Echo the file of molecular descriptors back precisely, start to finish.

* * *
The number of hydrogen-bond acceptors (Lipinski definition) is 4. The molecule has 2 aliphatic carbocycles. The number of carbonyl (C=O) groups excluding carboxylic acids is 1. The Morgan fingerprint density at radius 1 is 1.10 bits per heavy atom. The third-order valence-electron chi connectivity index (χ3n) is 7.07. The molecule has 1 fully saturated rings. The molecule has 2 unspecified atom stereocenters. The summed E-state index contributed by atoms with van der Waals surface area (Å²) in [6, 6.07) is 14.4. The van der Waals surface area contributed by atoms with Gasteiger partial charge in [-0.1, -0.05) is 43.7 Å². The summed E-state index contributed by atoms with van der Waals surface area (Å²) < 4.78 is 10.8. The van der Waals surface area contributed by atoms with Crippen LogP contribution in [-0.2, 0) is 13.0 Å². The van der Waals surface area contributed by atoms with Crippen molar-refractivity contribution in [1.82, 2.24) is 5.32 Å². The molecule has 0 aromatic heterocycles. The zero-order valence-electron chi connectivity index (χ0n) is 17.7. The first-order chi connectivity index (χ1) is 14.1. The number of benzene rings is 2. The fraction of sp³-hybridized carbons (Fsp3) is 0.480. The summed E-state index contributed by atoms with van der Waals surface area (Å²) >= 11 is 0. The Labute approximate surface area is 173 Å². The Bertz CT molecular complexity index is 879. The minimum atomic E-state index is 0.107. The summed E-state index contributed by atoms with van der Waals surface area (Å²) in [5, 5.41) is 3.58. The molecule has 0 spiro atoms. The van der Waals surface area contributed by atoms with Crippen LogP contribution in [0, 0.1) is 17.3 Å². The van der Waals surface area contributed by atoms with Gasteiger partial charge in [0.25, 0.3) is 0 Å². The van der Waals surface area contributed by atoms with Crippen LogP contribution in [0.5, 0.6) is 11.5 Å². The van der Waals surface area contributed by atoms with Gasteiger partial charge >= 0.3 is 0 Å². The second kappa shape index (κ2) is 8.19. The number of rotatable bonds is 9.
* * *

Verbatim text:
The number of hydrogen-bond acceptors (Lipinski definition) is 4. The molecule has 2 aliphatic carbocycles. The number of carbonyl (C=O) groups excluding carboxylic acids is 1. The Morgan fingerprint density at radius 1 is 1.10 bits per heavy atom. The third-order valence-electron chi connectivity index (χ3n) is 7.07. The molecule has 1 fully saturated rings. The molecule has 2 unspecified atom stereocenters. The summed E-state index contributed by atoms with van der Waals surface area (Å²) in [6, 6.07) is 14.4. The van der Waals surface area contributed by atoms with Gasteiger partial charge in [-0.1, -0.05) is 43.7 Å². The summed E-state index contributed by atoms with van der Waals surface area (Å²) < 4.78 is 10.8. The van der Waals surface area contributed by atoms with Crippen LogP contribution in [-0.2, 0) is 13.0 Å². The van der Waals surface area contributed by atoms with Crippen molar-refractivity contribution in [1.82, 2.24) is 5.32 Å². The molecule has 0 aromatic heterocycles. The zero-order valence-electron chi connectivity index (χ0n) is 17.7. The first-order chi connectivity index (χ1) is 14.1. The number of benzene rings is 2. The fraction of sp³-hybridized carbons (Fsp3) is 0.480. The summed E-state index contributed by atoms with van der Waals surface area (Å²) >= 11 is 0. The Labute approximate surface area is 173 Å². The Bertz CT molecular complexity index is 879. The minimum atomic E-state index is 0.107. The summed E-state index contributed by atoms with van der Waals surface area (Å²) in [5, 5.41) is 3.58. The molecule has 0 spiro atoms. The van der Waals surface area contributed by atoms with Crippen LogP contribution in [0, 0.1) is 17.3 Å². The van der Waals surface area contributed by atoms with Gasteiger partial charge in [0.25, 0.3) is 0 Å². The van der Waals surface area contributed by atoms with Crippen LogP contribution in [0.5, 0.6) is 11.5 Å². The van der Waals surface area contributed by atoms with Gasteiger partial charge >= 0.3 is 0 Å². The second kappa shape index (κ2) is 8.19. The number of rotatable bonds is 9.